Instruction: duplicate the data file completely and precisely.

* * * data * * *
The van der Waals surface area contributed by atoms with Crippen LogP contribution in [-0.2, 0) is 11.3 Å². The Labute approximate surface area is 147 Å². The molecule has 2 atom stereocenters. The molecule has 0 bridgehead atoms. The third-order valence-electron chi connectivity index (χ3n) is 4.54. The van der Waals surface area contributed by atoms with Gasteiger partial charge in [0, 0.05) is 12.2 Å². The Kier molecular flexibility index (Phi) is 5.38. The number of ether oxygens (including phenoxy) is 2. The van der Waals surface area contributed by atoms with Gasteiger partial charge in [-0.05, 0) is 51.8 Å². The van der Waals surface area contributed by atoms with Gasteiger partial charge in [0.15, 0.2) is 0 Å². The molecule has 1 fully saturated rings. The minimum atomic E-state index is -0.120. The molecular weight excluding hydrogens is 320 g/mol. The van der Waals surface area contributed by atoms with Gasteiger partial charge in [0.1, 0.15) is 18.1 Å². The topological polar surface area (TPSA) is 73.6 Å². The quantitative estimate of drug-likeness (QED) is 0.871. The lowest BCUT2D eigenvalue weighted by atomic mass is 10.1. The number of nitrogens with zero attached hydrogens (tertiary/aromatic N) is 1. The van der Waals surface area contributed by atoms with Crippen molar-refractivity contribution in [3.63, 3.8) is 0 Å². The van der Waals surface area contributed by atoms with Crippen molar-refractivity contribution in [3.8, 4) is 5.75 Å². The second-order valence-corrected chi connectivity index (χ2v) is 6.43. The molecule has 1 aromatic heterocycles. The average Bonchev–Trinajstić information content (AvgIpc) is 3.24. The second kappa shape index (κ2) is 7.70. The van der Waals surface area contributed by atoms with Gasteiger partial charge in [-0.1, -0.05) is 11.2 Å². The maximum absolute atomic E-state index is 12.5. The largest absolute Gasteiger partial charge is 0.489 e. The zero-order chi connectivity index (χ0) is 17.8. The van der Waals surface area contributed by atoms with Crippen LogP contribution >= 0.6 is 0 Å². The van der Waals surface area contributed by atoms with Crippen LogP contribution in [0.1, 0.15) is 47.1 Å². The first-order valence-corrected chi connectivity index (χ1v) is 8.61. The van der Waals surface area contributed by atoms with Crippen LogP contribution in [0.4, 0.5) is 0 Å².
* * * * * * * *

The van der Waals surface area contributed by atoms with Crippen LogP contribution in [-0.2, 0) is 11.3 Å². The Labute approximate surface area is 147 Å². The molecule has 2 atom stereocenters. The molecule has 0 bridgehead atoms. The third-order valence-electron chi connectivity index (χ3n) is 4.54. The van der Waals surface area contributed by atoms with Gasteiger partial charge in [0, 0.05) is 12.2 Å². The Kier molecular flexibility index (Phi) is 5.38. The number of ether oxygens (including phenoxy) is 2. The van der Waals surface area contributed by atoms with Gasteiger partial charge in [-0.05, 0) is 51.8 Å². The van der Waals surface area contributed by atoms with Gasteiger partial charge in [0.15, 0.2) is 0 Å². The molecule has 1 fully saturated rings. The minimum atomic E-state index is -0.120. The molecular weight excluding hydrogens is 320 g/mol. The van der Waals surface area contributed by atoms with Gasteiger partial charge in [0.1, 0.15) is 18.1 Å². The topological polar surface area (TPSA) is 73.6 Å². The quantitative estimate of drug-likeness (QED) is 0.871. The lowest BCUT2D eigenvalue weighted by atomic mass is 10.1. The number of nitrogens with zero attached hydrogens (tertiary/aromatic N) is 1. The van der Waals surface area contributed by atoms with Crippen molar-refractivity contribution in [3.63, 3.8) is 0 Å². The van der Waals surface area contributed by atoms with Crippen molar-refractivity contribution in [3.8, 4) is 5.75 Å². The second-order valence-corrected chi connectivity index (χ2v) is 6.43. The molecule has 1 aromatic heterocycles. The average Bonchev–Trinajstić information content (AvgIpc) is 3.24. The second kappa shape index (κ2) is 7.70. The van der Waals surface area contributed by atoms with Gasteiger partial charge in [-0.1, -0.05) is 11.2 Å². The maximum absolute atomic E-state index is 12.5. The largest absolute Gasteiger partial charge is 0.489 e. The zero-order chi connectivity index (χ0) is 17.8. The van der Waals surface area contributed by atoms with Crippen LogP contribution >= 0.6 is 0 Å². The van der Waals surface area contributed by atoms with Crippen LogP contribution in [0.1, 0.15) is 47.1 Å². The first-order valence-corrected chi connectivity index (χ1v) is 8.61. The van der Waals surface area contributed by atoms with Crippen LogP contribution in [0.4, 0.5) is 0 Å².